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2454

The Railway Labor Act (RLA)—45 U.S.C. 151, et seq.

The Railway Labor Act (RLA) provides for criminal prosecution with respect to the willful failure or refusal of a railway or airline carrier, or its officers or agents, to comply with the terms of the third, fourth, fifth, seventh, and eighth paragraphs of 45 U.S.C. §  152, Tenth, which deal with labor-management relations in the railway and airline industries. The statute provides that each offense may result in imprisonment up to six (6) months and/or $20,000 fine for each day during which such carrier, officer, or agent willfully fails or refuses to comply with obligations under Section 152, Tenth. Section 152, Tenth, also provides that:

    It shall be the duty of any United States Attorney to whom any duly designated representative of a carrier's employees may apply to institute in the proper court and to prosecute under the direction of the Attorney General of the United States, all necessary proceedings for the enforcement of the provisions of this section, and for the punishment of all violations thereof. . . .

The reference to "all necessary proceedings for the enforcement of this section" has been interpreted to give the United States standing to bring civil proceedings to enjoin violations of the Act. Florida East Coast Ry. Co. v. United States, 348 F.2d 682, 685 (5th Cir. 1965), aff'd sub nom. Railway Clerks v. Florida East Coast Ry. Co., 384 U.S. 238, 242 n. 4 (1966). However, as one court noted: "This provision cannot be construed as burdening the Department of Justice with the duty of representing every employee, or group of employees, who may assert rights under the Act." Cepero v. Pan American Airways, 195 F.2d 453, 459 (1st Cir. 1952), cert. denied, 359 U.S. 1005 (1959).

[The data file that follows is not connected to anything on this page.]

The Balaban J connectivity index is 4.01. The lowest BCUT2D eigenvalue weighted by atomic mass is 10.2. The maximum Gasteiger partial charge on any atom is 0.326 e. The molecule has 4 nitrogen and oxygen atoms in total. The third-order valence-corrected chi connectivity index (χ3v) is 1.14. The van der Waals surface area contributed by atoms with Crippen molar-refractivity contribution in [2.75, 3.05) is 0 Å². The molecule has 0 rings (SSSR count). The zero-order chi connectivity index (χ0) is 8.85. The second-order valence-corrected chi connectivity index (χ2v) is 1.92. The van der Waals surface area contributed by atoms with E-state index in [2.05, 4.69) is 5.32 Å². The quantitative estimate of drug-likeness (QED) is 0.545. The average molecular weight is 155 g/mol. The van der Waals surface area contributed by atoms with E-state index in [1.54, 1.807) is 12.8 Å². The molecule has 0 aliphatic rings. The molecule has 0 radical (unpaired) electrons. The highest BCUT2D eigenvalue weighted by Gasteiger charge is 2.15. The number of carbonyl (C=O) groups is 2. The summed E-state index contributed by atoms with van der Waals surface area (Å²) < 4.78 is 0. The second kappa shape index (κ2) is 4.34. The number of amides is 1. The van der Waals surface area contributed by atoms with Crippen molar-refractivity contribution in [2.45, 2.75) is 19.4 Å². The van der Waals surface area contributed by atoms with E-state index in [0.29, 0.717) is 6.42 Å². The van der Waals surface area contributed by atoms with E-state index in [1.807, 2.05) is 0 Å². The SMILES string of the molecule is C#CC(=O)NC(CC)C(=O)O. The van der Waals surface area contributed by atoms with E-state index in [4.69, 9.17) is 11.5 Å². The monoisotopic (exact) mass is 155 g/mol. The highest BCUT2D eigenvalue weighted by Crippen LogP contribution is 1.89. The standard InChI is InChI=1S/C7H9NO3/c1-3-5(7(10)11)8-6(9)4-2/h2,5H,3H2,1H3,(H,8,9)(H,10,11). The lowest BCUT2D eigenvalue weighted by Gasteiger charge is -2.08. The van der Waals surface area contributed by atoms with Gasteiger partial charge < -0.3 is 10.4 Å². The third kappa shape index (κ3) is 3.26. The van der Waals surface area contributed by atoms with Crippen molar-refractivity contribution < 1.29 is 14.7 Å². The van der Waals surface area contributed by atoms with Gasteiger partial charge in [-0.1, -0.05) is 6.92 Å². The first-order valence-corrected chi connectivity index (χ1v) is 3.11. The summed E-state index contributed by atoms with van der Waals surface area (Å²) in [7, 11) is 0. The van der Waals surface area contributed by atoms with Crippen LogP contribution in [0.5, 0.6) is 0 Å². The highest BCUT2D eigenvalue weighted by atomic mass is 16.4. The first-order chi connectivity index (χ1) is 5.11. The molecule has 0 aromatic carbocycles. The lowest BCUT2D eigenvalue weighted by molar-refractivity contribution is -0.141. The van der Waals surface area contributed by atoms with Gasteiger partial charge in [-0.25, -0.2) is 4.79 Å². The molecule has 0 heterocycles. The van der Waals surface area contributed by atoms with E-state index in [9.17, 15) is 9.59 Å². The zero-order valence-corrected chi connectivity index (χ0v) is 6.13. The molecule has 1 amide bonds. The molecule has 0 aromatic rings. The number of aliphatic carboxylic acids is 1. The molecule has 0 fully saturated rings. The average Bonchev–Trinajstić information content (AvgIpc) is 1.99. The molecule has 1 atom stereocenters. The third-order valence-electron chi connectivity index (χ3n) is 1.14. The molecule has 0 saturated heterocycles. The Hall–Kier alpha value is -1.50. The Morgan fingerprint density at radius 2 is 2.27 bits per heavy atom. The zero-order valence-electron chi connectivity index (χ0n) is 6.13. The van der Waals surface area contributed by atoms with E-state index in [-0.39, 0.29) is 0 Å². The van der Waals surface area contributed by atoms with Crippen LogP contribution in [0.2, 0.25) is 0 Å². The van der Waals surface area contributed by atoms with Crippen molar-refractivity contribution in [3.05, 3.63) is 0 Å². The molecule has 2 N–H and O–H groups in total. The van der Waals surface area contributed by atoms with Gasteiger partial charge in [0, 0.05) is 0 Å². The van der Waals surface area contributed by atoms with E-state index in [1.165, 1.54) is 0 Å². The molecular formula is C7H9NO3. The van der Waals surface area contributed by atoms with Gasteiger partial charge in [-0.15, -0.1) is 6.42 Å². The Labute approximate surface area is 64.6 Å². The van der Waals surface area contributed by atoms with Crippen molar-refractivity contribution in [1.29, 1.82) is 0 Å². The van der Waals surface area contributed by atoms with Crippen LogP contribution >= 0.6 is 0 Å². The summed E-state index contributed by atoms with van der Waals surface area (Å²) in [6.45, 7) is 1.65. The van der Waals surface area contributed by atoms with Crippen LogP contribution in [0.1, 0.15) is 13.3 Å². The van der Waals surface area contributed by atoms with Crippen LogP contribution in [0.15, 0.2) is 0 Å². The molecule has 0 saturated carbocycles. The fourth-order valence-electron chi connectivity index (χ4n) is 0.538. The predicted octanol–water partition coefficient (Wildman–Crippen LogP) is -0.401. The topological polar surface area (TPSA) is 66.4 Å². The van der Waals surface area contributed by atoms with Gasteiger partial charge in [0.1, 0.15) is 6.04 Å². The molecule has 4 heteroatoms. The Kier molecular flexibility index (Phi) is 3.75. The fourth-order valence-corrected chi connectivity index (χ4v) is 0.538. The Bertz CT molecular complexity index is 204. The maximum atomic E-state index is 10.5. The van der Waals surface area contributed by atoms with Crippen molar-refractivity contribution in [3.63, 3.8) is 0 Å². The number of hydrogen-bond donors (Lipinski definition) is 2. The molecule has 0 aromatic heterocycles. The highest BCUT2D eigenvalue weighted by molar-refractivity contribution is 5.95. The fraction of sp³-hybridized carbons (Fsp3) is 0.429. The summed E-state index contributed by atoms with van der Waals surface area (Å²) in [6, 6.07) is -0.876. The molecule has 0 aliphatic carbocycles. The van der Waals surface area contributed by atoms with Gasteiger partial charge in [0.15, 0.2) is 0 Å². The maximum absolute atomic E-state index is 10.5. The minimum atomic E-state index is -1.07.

If it is determined that a particular matter merits civil enforcement under 45 U.S.C. § 152, Tenth, the Civil Division should be contacted before any action is taken. Alleged violations of the RLA also have been litigated by labor organizations on behalf of their members. See Air Line Pilots Ass'n v. United Air Lines, Inc., 802 F.2d 886 (7th Cir. 1986), cert. denied, 480 U.S. 946 (1987); Virginia Ry. Co. v. System Federation No. 40, 84 F.2d 641 (4th Cir. 1936), aff'd 300 U.S. 515 (1937); Texas and N.O.R.R. Co. v. Railway Clerks, 33 F.2d 13 (5th Cir. 1929), aff'd 281 U.S. 548 (1929); but see Adams v. Federal Express Corp., 547 F.2d 319 (6th Cir. 1976), cert. denied, 431 U.S. 915 (1977) (labor organization not certified as the bargaining representative of employees lacked standing to maintain action). Moreover, violations of the RLA may be litigated by employees themselves as private individuals. See Arcamuzi v. Continental Air Lines, Inc., 819 F.2d 935, 936-37 (9th Cir. 1987); Stepanischen v. Merchants Despatch Transp. Corp., 722 F.2d 922, 924-27 (1st Cir. 1983) and cases cited in those decisions.

[cited in USAM 9-139.020; USAM 9-139.100; USAM 9-139.103]